I love to give and receive Christmas cards. For me it is a way to keep in touch with people who are important to me, even though I may not see them very often. I always try to write a personal message on all the cards I send to people that I seldom see, which means that at least once a year I do think about about the people I write. But the past few years, and this year in particular, postal rates mean a lot of second thoughts about who to send cards.
I chose badly for sending outside the UK. 1.20 pounds for any card over 10 grams. That's $1.92 at today's exchange rate!) Fortunately I do have enough cards that fit the bill for the lower rate of 87 p or $1.39 -- otherwise it would pay me to buy another box of smaller cards. As rates climb higher and higher, one can imagine that in the not too distant future there will be no such thing as the postal service. In the past year I suspect that I've only mailed birthday/anniversary cards and packages. Amazon means that I can order goods from the American website and so avoid expensive international charges. A long time ago, in a Universe far away during the olden days, I remember when it cost 3 cents to mail a letter!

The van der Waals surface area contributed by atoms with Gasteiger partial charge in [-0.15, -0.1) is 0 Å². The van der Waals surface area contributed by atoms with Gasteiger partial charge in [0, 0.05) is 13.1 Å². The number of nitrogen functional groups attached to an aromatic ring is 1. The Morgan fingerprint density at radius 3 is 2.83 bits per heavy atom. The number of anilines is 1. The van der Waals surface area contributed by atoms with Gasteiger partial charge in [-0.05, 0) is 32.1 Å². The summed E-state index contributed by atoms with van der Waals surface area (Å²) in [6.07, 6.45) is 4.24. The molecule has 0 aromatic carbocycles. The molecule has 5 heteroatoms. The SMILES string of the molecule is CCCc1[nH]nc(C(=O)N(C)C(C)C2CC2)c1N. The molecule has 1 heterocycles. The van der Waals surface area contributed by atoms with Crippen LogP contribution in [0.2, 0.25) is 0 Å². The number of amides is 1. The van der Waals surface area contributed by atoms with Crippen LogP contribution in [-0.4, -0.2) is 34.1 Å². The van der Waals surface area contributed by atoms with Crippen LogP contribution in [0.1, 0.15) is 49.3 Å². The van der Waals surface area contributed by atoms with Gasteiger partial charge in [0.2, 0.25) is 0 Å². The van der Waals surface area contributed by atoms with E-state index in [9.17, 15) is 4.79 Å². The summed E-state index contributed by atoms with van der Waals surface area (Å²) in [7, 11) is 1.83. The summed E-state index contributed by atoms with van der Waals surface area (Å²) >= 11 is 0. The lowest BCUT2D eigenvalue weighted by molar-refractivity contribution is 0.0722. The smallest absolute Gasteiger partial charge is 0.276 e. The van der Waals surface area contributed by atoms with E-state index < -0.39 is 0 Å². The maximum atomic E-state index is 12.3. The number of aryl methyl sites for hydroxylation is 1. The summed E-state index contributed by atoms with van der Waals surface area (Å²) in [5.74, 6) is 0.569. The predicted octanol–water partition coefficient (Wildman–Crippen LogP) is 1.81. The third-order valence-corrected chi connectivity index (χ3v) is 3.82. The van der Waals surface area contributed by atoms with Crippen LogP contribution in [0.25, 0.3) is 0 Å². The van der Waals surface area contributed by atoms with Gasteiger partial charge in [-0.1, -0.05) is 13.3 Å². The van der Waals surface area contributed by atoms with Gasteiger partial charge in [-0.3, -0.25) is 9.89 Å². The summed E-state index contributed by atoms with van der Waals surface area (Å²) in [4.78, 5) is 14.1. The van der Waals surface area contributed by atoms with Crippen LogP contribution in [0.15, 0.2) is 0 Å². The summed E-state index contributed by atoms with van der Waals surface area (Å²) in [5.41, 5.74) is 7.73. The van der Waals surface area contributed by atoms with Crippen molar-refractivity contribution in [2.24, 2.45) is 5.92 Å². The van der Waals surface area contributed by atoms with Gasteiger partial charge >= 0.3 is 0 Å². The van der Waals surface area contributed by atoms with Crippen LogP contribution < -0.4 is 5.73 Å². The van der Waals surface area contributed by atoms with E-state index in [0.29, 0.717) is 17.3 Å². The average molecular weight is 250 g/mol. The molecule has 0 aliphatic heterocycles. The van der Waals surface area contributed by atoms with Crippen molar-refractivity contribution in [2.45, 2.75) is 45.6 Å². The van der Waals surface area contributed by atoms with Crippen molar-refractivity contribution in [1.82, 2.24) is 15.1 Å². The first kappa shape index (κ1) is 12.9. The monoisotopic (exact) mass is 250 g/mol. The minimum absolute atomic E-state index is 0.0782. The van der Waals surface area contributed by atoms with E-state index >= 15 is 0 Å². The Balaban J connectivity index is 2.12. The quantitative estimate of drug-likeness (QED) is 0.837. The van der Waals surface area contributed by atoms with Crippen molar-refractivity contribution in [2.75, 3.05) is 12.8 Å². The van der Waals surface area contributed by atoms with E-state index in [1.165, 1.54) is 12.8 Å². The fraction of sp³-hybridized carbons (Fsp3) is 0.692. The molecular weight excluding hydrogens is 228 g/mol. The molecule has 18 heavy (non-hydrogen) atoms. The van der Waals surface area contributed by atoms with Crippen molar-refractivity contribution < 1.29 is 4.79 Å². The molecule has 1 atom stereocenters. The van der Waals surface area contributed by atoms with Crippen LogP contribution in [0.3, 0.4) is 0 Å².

Of course the weight (and size) of a card isn't the only consideration when choosing a card! Some people are not Christian or have no religion -- careful then to find a card that says something inoffensive such as 'Season's Greetings' or 'Peace'. Others are religious and prefer not to get winter scenes, or robins or cardinals and want a Madonna, or a manger scene or the three wise men.
A former vicar of our church once gave a sermon in which he held up a card with a picture of something inoffensive and non-religious on it (a robin, I seem to remember) saying to the congregation that this card did not convey what Christmas was all about and complaining about cards that did not properly convey the meaning of Christmas.
It so happened that the card turned out to be from the Bishop. And the Bishop just happened to be in the Congregation that day! Talk about "getting your vicars in a twist"! :-)